The highest level of dominance is displayed by slowly walking highly erect with bill pointed upward, fluffing out throat hackles and [fluffing] feather tracts above legs to create “pant”-like appearance, elevating “ear” tufts, and flashing white nictitating membranes. Wings are spread slightly at the shoulders. Both males and females engage in this behavior, but it is more pronounced in males. (credit: Bernd Heinrich)
Yes, these two ravens are working out who’s in charge. So why is the third one bowing low with his head puffed up?
His actions resemble the male’s pair bond display to the female(*) but he’s got his back to the other two and they aren’t paying much attention.
(*) “In direct display to female, also fluffs out head, bows to female while spreading wings and tail, flashes white nictitating membranes, makes gurgling or choking sounds, and snaps bill.” — credit Cornell Birds of North America
If you’ve been watching the Gulf Tower and Cathedral of Learning falconcams this month, you’ve seen the peregrines bowing and “chirping” to each other in courtship display. Their rituals cement their pair bond and get them in tune with each other for the breeding season.
Some birds have fancier courtship displays. Pairs of waved albatrosses (Phoebastria irrorata) get reacquainted after six months at sea by doing a courtship dance.
The video above shows their elaborate ritualized moves: bill clacking, rapid bill circling, bowing, touching the ground and their sides with their beaks, raising their bills, and making a whoo sound. You have to visit the Galápagos to see them as it’s the only place where they breed.
The pairs do their dance in time for the female to lay her single egg in April to June. Nestlings reach adult size in December and leave the colony by January to forage at sea until they reach maturity at 5-6 years old.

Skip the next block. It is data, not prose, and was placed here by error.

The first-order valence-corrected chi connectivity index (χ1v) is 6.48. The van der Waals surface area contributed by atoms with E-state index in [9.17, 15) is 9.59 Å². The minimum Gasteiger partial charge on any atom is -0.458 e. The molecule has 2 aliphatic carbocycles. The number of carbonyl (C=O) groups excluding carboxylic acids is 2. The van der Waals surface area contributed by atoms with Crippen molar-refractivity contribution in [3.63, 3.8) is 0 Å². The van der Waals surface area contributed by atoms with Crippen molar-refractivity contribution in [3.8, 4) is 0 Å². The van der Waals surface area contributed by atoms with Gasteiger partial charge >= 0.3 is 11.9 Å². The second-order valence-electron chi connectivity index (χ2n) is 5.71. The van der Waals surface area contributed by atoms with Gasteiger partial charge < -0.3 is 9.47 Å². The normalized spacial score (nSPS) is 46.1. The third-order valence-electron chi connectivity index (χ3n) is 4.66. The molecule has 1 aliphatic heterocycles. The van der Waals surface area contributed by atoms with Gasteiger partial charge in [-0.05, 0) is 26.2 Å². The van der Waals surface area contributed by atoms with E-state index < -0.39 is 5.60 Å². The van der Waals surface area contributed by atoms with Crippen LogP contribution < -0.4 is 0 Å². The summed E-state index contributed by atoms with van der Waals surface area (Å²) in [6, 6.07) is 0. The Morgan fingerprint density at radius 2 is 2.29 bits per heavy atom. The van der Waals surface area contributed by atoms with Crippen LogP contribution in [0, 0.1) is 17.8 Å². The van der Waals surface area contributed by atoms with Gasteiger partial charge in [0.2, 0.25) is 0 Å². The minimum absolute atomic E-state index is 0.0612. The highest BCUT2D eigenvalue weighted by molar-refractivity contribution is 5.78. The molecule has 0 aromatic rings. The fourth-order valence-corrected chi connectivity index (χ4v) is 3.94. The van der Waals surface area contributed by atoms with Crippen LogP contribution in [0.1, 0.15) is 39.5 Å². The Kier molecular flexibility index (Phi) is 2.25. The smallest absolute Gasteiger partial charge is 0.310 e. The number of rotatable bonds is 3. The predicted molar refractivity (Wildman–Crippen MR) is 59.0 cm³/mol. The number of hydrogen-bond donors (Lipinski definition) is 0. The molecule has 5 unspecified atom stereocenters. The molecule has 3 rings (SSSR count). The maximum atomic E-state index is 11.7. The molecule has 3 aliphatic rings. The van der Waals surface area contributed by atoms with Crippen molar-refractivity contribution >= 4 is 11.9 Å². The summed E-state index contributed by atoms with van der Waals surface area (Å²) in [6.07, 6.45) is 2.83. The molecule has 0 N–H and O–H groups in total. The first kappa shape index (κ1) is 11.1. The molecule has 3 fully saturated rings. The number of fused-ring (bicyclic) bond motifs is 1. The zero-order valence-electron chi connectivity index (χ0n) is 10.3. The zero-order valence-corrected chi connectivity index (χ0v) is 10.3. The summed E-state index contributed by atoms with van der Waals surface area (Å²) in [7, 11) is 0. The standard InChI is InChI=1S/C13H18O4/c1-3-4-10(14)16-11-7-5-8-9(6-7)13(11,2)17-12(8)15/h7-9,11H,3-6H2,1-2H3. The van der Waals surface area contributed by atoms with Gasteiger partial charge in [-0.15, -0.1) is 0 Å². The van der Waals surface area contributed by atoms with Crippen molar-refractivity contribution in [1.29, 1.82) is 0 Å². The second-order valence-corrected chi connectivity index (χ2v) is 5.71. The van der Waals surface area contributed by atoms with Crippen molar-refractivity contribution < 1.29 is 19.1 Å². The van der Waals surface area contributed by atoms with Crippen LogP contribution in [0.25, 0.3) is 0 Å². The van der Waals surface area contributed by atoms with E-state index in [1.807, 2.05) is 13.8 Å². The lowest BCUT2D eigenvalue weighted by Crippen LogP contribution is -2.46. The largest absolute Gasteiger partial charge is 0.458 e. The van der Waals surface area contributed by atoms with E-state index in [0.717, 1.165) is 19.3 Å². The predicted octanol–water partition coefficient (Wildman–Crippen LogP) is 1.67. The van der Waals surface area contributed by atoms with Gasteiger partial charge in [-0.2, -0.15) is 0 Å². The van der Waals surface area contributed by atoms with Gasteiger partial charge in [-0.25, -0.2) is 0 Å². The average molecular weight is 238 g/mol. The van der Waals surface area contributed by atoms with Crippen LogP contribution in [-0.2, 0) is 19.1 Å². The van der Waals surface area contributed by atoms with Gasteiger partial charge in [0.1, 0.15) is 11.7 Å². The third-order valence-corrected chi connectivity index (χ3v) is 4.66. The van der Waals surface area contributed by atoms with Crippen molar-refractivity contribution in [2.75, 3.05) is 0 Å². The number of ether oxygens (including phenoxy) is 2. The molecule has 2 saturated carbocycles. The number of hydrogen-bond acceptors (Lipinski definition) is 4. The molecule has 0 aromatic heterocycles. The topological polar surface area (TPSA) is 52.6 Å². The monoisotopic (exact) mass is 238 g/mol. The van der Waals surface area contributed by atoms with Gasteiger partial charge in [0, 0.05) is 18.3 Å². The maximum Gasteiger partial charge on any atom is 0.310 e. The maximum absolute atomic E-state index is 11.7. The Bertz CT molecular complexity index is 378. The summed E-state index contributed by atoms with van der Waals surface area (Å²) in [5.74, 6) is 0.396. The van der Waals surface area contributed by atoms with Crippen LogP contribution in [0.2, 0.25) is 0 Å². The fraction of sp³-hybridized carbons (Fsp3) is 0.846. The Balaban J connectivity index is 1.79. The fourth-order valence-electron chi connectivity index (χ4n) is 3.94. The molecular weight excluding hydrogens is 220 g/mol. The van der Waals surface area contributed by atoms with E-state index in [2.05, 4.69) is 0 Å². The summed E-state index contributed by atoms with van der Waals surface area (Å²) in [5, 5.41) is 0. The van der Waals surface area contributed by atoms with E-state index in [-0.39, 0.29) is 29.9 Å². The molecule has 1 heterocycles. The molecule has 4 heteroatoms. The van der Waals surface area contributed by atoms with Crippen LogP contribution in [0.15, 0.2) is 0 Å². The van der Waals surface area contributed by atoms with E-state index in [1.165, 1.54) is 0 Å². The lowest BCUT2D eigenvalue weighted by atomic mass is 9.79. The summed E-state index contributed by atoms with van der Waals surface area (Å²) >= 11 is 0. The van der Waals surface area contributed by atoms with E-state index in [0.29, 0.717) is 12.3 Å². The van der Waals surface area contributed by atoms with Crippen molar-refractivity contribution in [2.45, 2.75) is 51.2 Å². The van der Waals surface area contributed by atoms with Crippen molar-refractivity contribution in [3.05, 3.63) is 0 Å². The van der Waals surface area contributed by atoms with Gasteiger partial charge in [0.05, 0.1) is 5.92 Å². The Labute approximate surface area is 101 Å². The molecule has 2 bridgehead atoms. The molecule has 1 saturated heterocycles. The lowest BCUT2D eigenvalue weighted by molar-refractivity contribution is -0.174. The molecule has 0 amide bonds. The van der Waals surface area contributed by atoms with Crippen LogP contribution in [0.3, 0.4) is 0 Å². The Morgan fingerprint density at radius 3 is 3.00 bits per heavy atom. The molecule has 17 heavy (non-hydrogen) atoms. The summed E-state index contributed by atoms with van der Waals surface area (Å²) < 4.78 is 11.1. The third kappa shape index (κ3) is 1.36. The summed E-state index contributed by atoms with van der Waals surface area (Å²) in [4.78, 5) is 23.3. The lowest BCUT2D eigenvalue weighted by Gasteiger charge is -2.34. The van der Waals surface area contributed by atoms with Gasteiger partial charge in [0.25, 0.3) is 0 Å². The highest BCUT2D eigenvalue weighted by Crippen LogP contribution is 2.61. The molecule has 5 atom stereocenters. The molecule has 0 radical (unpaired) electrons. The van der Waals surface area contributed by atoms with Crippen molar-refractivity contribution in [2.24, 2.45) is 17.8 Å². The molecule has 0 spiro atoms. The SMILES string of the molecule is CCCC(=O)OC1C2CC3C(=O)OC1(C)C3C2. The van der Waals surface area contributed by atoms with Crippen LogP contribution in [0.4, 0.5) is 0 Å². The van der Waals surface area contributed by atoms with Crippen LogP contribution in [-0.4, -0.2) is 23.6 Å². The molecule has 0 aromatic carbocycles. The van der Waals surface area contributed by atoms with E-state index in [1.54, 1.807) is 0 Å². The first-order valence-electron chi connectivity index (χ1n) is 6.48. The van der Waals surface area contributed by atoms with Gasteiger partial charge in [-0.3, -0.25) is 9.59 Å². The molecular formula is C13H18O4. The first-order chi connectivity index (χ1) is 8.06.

Sadly, this species is critically endangered. The waved albatross’ range is confined to the Galápagos and the Humboldt current off the coasts of Peru and Ecuador. Though long-lived, these birds are slow to reproduce and their population is declining, especially at the hands of longline fishing.
Florida scrub-jay on Joan Tague’s hat (photo by Chuck Tague)
On Throw Back Thursday:
Last week in Florida with Chuck and Joan Tague we found these brainy birds on Merritt Island. On a similar trip in 2009 a jay was so bold that he perched right next to a replica of himself — a Florida scrub-jay pin on Joan’s hat.
American bittern with fish (photo by Billtacular via Flickr Creative Commons license)
American bitterns are usually hard to find because their plumage matches their favorite habitat — marshland vegetation. Last week I saw one easily when he stepped into the open to catch a big black fish at Green Cay Wetlands in Delray Beach, Florida.
These photos, taken at a New Jersey marsh by Billtacular, are so similar to my experience that I just had to share.
At first the bittern was impossible to find. I saw him nearby when he moved but he “disappeared” into the background when he stood still.
American bittern craning his neck (photo by Billtacular via Flickr Creative Commons license)
A fish caught his eye and he struck. What a long neck!
American bittern splashes to get a fish (photo by Billtacular via Flickr Creative Commons license)
American bittern catches a fish (photo by Billtacular via Flickr Creative Commons license)
At Green Cay the fish was so large that the bittern had to pause to swallow it. He remained in the open — very photogenic — until the bulge in his throat finally went down.
(photos by Billtacular via Flickr Creative Commons license)
What does a city do when it’s overwhelmed by illegal garbage dumps?
In Lima, Peru much of the trash generated by its 10 million people is dumped illegally but it’s hard to clean up because the dumps are hidden and people don’t care. In December 2015 the Peru Ministry of Environment enlisted the help of birds.
Black vultures (Coragyps atratus) are excellent at finding garbage — after all, their lives depend on it — so the program equipped 10 black vultures with GPS trackers and GoPro cameras and Ta dah! The vultures find the dumps. The humans place the dumps on the map and clean them up. And the vultures have become celebrities.
Peregrine falcon harasses pomarine jaegar, Cleveland, Ohio, January 2015 (photo by Chad+Chris Saladin)
It was so cold a year ago that unusual arctic birds were forced off the frozen Great Lakes to Ohio’s and Pennsylvania’s rivers.
In January 2015, Chris Saladin went to see a pomarine jaeger (Stercorarius pomarinus) on the Cuyahoga River in downtown Cleveland. Pomarines are piratical seabirds that nest in the arctic, famous for harassing gulls, terns and even gannets to steal their catches.
Chris was lucky to be on the scene when the female peregrine from the Hope Memorial Bridge decided to harass the jaeger. Click here or on the photo above to see slides of the action. At first the pomarine flies alone, then the peregrine sees it, and … the pomarine leaves. See all of Chris’ photos and read the complete story here.